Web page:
WORKS: Cantatas, BWV 182, 12 & 172
PERFORMER: Susanne Rydén (soprano), Steven Rickards (countertenor), John Elwes (tenor), Michael Schopper (bass); Bach Ensemble/Joshua Rifkin
CATALOGUE NO: DOR-93231
Bach composed about 20 cantatas for Weimar and Joshua Rifkin has chosen three of them for his new disc. They date from 1714 and are probably the earliest of a group which spanned a little under two years. The texts are by the Weimar court librarian Salomo Franck, whose exclusion of recitative is a feature common to all three of them. This was a period when Bach was developing his skill as a composer, exploring foreign styles, principally Italian and French, and we can perhaps sense some of the youthful exuberance which he must have felt when blending them with the native discipline of Lutheran hymnody.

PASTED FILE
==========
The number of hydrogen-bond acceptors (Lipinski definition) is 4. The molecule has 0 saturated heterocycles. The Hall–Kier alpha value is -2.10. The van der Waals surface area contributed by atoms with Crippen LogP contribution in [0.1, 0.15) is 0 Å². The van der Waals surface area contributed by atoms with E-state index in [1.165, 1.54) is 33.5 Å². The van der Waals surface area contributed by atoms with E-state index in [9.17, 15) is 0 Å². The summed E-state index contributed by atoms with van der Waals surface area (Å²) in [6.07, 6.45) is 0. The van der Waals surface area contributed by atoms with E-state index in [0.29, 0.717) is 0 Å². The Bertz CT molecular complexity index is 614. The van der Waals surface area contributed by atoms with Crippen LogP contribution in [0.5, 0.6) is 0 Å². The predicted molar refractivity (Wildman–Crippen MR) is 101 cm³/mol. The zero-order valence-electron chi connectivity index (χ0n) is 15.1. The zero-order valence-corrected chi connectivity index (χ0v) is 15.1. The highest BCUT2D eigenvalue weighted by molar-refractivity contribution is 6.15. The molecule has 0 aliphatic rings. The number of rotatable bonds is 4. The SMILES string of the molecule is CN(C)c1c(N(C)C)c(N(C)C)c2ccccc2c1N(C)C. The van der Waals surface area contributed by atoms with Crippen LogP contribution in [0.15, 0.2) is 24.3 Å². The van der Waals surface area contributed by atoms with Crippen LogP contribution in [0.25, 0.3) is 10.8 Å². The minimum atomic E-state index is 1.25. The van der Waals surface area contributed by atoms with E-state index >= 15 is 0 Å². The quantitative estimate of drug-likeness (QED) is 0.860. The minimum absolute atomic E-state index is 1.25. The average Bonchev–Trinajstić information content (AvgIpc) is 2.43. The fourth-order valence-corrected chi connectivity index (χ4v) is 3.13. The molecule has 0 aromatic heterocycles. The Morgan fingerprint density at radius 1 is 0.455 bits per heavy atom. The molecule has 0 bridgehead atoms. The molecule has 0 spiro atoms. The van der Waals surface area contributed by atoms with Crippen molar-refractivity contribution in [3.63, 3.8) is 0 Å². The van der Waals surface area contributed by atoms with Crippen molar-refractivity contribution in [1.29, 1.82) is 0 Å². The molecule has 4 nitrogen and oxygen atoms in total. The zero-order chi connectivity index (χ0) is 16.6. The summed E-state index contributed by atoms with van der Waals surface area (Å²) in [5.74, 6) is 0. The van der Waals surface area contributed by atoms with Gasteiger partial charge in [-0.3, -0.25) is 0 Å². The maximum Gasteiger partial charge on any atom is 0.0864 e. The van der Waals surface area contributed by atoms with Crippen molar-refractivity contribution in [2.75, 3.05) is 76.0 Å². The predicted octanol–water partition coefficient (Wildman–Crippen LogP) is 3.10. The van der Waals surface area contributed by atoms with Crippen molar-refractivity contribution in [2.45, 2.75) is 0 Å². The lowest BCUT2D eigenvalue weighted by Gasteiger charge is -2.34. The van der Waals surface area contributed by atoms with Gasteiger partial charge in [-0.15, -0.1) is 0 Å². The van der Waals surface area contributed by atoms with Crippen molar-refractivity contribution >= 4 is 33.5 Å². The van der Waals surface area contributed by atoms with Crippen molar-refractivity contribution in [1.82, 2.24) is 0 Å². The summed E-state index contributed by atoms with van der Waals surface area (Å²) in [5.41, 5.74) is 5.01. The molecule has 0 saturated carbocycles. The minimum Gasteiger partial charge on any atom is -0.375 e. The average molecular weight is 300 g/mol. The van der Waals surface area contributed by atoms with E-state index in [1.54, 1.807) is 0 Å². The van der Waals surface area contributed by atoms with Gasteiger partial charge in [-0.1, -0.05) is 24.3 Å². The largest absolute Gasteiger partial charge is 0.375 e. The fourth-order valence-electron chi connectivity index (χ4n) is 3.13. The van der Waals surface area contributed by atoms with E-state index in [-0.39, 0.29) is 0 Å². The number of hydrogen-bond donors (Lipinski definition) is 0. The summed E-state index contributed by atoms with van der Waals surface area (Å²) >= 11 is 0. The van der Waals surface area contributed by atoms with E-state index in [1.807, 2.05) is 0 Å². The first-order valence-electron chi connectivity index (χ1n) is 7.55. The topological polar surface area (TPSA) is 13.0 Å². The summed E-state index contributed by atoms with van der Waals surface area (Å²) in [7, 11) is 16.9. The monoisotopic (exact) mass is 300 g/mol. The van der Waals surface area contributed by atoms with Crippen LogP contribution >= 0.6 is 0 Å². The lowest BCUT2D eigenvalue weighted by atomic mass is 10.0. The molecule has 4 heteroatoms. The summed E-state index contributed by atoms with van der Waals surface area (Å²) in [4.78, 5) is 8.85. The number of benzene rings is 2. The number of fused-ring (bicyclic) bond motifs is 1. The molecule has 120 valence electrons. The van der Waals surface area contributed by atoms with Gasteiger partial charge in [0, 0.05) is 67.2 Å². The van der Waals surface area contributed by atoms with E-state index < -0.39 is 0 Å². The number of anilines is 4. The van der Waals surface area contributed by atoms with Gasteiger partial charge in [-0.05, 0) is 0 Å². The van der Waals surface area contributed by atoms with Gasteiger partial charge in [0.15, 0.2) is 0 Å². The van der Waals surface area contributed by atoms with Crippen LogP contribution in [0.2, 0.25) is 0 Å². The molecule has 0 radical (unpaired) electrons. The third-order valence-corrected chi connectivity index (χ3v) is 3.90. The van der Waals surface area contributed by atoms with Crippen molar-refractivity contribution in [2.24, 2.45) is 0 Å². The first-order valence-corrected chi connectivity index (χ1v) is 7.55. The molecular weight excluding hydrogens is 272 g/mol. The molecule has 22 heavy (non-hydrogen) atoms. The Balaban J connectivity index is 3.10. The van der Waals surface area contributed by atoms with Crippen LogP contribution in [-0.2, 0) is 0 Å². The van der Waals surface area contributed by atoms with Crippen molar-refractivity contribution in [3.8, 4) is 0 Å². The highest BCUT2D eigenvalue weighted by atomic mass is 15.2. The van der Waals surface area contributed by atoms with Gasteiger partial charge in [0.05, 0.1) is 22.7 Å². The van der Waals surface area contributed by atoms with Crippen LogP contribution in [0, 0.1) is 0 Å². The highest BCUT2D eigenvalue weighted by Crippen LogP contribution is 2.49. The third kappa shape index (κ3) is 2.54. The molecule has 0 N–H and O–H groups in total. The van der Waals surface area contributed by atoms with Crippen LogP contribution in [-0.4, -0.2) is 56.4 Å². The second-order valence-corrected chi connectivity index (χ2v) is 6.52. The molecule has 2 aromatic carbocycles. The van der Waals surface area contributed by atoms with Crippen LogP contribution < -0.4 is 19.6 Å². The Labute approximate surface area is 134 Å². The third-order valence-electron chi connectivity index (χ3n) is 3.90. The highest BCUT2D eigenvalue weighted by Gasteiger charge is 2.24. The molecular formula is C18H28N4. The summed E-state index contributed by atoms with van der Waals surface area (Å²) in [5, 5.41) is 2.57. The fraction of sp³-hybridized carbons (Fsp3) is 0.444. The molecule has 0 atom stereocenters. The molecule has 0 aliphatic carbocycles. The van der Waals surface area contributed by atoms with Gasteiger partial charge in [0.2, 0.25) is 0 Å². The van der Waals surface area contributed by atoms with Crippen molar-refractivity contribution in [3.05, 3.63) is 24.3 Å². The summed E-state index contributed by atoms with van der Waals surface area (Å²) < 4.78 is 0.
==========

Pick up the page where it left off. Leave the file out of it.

Intimate and small-scale aspects of these Weimar pieces lend themselves readily to Rifkin’s one-voice-to-a-part principle and, as he himself remarks in an introductory note, the high pitch of the Weimar chapel music produces a result which is strikingly differentiated and vivid in its impact. The Bach Ensemble is on strong form, with notably fine contributions from leader Stanley Ritchie, oboist Stephen Hammer and trumpeter Niklas Eklund. I enjoyed the mainly outstanding singing of the soloists, too, and especially that of Susanne Rydén, whose near faultless intonation and crystal clear declamation also admits of expressive fervour and warmth of colour. Only Michael Schopper’s uneven delivery and seemingly built-in vibrato failed to please, the latter consorting uncomfortably with the evenly sustained technique of the others. The performances of BWV 12 and 182 outshine the comparably small forces mustered by Jeffrey Thomas (Koch), but cannot fairly be judged against the larger competing groups. Nicholas Anderson